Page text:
The Rural Housing Loan, otherwise known as the USDA Guaranteed Loan, offers some of the greatest benefits in the country when it comes to mortgage options.
In this article we’re going to focus on the key components of mortgage insurance and particularly what you need to know about USDA Mortgage Insurance.
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Mortgage Insurance is a term that resonates with many people throughout the country and is often understood as the insurance added to your mortgage payment to protect lenders.
Conventional loans comprise about 70% of the mortgages originated in the US, and while most Conventional loans don’t carry mortgage insurance (because the homeowner has 20% equity in their home), the term “Mortgage Insurance” really refers to the Private Mortgage Insurance on Conventional loans. That’s ultimately where the phrase was coined to its popular term today.
Reality is, ‘mortgage insurance’ is termed different things for each of the loan programs. On an FHA Mortgage it’s called Mortgage Insurance Premium (or MIP).
There is no monthly mortgage insurance required on a VA loan.
On a USDA loan it’s not called mortgage insurance at all. Instead, it’s called the Annual Guarantee Fee.
The annual guarantee fee is calculated annually but broken down monthly and added to your mortgage payment on a monthly basis.
The annual guarantee fee is one of the cheapest mortgage insurance options of any loan program.
On a USDA loan, the annual guarantee fee is .35% of the loan amount. That figure is then divided by 12 to get to a monthly premium.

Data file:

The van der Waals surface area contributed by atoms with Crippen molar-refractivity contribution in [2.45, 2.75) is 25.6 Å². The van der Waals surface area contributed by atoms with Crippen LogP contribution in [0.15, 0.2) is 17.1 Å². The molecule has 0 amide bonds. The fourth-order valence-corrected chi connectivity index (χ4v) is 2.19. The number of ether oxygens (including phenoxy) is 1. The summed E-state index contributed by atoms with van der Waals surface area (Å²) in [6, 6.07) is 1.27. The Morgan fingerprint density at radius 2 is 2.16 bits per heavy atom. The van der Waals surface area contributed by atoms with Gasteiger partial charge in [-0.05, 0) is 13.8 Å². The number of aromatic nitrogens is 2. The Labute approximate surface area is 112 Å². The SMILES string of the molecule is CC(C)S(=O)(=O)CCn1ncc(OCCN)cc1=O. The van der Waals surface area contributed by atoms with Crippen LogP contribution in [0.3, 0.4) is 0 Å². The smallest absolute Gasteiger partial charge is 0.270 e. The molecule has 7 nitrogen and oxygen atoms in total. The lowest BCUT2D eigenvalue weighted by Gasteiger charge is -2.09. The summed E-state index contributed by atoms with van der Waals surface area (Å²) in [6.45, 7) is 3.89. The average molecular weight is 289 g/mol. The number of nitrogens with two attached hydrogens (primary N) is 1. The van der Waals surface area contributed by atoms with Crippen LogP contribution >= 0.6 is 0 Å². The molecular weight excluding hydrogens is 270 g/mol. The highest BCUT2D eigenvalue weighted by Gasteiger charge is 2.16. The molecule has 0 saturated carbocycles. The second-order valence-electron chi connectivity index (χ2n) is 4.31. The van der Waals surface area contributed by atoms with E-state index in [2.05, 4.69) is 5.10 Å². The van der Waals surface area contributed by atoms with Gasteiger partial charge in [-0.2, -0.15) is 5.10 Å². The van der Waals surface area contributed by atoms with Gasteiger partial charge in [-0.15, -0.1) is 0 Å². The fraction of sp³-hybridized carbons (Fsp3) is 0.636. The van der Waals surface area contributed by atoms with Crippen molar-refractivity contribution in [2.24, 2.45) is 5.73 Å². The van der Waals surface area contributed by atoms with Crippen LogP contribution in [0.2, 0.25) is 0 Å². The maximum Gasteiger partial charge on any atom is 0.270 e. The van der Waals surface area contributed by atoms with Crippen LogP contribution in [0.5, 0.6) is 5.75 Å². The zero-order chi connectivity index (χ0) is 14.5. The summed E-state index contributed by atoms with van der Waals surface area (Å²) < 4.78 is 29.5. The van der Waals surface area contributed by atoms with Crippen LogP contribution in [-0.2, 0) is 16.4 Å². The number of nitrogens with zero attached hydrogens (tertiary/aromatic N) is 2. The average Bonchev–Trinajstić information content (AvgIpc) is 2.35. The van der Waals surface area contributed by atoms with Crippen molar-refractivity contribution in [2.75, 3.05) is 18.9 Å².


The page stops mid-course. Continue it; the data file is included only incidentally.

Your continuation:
On an FHA loan, the mortgage insurance premium is calculated at .85% per year. The PMI (or Private Mortgage Insurance) on a Conventional loan can often cost significantly more. Mortgage Insurance on a Conventional loan is based on both down payment percentage and credit score. It can range anywhere from .25%-1.5% per year of the loan amount.
USDA Monthly Mortgage Insurance example: if your starting mortgage balance is $200,000, the annual guarantee fee will be $700/year ($200,000 x .0035 = $700). Broken down into a monthly payment, it would add $58.33/month to your mortgage payment.
Tip: if you want help accurately estimating your potential mortgage payment, use our customized USDA Loan Calculator.
Like FHA loans, the USDA has two separate mortgage insurance premiums.
The first is something called the up-front guarantee fee (or loan guarantee fee) and the second is the monthly guarantee fee.
The upfront fee is calculated at 1% of the loan amount and is financed into the loan, meaning it’s a cost that you don’t owe at closing and actually repay over the life of the loan. The FHA’s Upfront Mortgage Insurance Premium (UFMIP) costs 1.750%, so the USDA’s charge is drastically lower and helps you save a significant amount of money.
The monthly insurance costs .35% of the loan amount per year, and as mentioned above, is then broken down monthly and added to your overall mortgage payment.
Like an FHA loan, the mortgage insurance on a USDA loan does not get cancelled once you reach 80% loan-to-value. That only applies to Conventional mortgages.
On a USDA mortgage, the guarantee fee stays on for the life of the loan.
Despite this being the case, USDA loans offer significantly more affordable mortgage insurance (compared to the other loan programs), and given that the USDA rates are lower than the other loan programs, USDA is over the best route to go if you can qualify for it.
Eventually, once you reach 20% equity in your home then it may be worth considering refinancing your home to a Conventional loan, but given the USDA Mortgage Insurance is so affordable, it’s likely not worth the cost to refinance your home simply to remove it.
The USDA up-front guarantee fee can be (1) financed into the loan complete, (2) partially paid at closing with the other portion being financed or (3) the entire insurance premium being paid at closing.
USDA loans have far-and-away the best mortgage insurance option of any loan program out there. USDA’s is more affordable, saving borrowers thousands of dollars over the first 5-10 years of the loan.
Assuming you and the property you’re interested in qualifies for a USDA mortgage, you should taken advantage of it! Apply online or give us a call to see if you’re eligible!